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Outside the Lab Precision medicine, Technology and innovation, Screening and monitoring

Here Today, Gone Tomorrow

“The ultimate goal is to improve patients’ quality of life,” says Thanh Nguyen, Assistant Professor of Mechanical Engineering at the University of Connecticut. To that end, he’s worked with colleagues to develop a biodegradable piezoelectric sensor that measures vital physiological pressures (1). The 5 mm by 5 mm sensor, only 200 μm thick, is made of flexible biocompatible materials, some of which generate electrical energy through deformation. But why do we need a device that meets such specifications? “Many traumatic injuries, and diseases lead to the buildup of dangerous internal pressures.” Nguyen says. “Monitoring them is tremendously important to provide timely intervention. The available sensors to monitor those pressures, however, are often bulky and non-degradable, requiring invasive removal surgery. We think a sensor based only on commonly used medical materials that can “self-vanish” after finishing its measurement task would be very significant.”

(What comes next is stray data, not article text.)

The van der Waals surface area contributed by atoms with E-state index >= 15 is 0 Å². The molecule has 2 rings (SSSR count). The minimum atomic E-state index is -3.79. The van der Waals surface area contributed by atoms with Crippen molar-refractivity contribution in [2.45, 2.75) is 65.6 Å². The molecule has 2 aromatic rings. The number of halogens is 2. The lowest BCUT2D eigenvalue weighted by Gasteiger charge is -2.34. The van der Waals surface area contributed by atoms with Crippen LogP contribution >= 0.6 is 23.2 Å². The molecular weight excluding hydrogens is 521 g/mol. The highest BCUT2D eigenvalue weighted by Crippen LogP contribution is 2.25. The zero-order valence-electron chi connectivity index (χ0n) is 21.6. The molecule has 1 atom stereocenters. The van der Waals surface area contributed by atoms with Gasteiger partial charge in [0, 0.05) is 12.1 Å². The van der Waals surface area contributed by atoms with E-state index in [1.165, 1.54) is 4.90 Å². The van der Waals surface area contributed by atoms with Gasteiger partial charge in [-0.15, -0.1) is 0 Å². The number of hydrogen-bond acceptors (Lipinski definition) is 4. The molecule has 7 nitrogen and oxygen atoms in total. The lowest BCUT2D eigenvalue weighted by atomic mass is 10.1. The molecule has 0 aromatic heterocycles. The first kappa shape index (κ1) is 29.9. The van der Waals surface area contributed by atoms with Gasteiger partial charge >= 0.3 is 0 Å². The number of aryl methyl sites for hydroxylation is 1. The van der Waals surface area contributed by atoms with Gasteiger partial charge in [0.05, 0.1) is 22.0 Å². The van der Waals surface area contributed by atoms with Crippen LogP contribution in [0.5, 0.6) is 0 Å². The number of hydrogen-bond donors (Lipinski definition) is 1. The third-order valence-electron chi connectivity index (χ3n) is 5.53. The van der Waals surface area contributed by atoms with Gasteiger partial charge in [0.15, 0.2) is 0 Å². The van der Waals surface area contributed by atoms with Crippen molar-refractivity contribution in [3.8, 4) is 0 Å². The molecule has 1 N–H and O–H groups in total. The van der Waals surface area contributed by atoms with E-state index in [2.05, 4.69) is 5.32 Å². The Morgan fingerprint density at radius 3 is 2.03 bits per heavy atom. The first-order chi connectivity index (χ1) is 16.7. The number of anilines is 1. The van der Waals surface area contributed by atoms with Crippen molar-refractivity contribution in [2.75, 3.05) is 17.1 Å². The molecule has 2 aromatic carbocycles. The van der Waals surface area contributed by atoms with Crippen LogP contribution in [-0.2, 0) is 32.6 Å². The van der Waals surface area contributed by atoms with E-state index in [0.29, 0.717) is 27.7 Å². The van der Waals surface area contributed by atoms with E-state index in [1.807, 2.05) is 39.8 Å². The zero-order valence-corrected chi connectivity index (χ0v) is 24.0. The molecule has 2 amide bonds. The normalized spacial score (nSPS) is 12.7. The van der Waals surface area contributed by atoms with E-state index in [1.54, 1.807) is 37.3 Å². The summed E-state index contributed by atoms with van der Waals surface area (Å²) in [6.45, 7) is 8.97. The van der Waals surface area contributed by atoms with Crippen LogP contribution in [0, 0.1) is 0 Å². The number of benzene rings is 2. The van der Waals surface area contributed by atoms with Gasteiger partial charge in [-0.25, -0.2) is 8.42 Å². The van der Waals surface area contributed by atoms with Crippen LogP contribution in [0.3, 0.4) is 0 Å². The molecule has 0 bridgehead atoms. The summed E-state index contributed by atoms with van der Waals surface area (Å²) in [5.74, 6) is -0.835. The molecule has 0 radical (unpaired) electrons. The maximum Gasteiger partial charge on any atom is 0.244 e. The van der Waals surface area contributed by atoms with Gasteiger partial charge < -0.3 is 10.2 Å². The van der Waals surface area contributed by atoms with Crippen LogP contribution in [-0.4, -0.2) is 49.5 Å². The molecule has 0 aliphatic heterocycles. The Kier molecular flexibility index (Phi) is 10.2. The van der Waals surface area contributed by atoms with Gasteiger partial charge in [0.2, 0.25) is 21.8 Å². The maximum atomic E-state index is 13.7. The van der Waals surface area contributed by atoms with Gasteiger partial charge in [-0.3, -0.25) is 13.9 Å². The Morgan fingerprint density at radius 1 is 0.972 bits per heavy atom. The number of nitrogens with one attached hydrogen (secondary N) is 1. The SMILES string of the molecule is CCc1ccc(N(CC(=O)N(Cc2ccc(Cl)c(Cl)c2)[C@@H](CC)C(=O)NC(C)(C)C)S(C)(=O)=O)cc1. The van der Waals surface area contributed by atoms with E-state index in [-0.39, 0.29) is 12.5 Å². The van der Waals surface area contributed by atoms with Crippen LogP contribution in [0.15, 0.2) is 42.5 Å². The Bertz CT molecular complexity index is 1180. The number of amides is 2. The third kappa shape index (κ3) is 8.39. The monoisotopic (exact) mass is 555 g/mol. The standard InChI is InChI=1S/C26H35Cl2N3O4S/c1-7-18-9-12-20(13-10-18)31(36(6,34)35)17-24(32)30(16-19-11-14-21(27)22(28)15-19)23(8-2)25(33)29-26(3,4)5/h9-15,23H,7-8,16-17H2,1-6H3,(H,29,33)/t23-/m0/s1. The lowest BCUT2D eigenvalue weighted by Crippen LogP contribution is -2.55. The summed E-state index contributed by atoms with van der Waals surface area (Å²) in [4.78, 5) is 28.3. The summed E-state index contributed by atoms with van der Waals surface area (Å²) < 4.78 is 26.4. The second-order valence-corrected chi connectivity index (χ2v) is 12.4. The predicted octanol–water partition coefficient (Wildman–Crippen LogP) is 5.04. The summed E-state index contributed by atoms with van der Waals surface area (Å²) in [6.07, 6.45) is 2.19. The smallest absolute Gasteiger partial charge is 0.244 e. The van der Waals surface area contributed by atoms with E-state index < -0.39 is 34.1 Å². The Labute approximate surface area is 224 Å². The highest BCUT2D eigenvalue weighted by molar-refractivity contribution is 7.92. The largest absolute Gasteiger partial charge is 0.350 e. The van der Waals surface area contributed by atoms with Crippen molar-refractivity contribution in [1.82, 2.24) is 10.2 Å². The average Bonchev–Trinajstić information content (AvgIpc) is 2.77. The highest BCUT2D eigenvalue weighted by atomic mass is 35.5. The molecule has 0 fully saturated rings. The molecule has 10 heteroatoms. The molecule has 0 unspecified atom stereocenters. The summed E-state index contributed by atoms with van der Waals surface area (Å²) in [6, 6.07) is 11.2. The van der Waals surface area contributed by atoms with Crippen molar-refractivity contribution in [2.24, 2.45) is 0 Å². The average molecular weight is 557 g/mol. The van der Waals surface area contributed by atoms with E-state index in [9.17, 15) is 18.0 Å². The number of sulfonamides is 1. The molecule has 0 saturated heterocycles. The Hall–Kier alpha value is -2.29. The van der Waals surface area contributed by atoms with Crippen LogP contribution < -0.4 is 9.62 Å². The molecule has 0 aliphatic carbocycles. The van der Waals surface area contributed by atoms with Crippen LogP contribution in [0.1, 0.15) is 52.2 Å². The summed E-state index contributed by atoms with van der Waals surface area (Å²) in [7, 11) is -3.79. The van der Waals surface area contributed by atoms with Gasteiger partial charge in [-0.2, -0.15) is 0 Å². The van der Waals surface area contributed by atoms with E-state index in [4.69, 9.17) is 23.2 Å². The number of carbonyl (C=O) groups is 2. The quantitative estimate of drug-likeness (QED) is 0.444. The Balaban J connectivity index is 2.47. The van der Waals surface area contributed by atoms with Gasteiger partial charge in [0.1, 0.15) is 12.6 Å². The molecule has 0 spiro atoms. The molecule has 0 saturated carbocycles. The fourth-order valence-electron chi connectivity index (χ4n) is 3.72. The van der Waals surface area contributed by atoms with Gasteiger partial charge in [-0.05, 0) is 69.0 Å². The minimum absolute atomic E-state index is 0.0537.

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About the Author

William Aryitey

My fascination with science, gaming, and writing led to my studying biology at university, while simultaneously working as an online games journalist. After university, I travelled across Europe, working on a novel and developing a game, before finding my way to Texere. As Associate Editor, I’m evolving my loves of science and writing, while continuing to pursue my passion for gaming and creative writing in a personal capacity.

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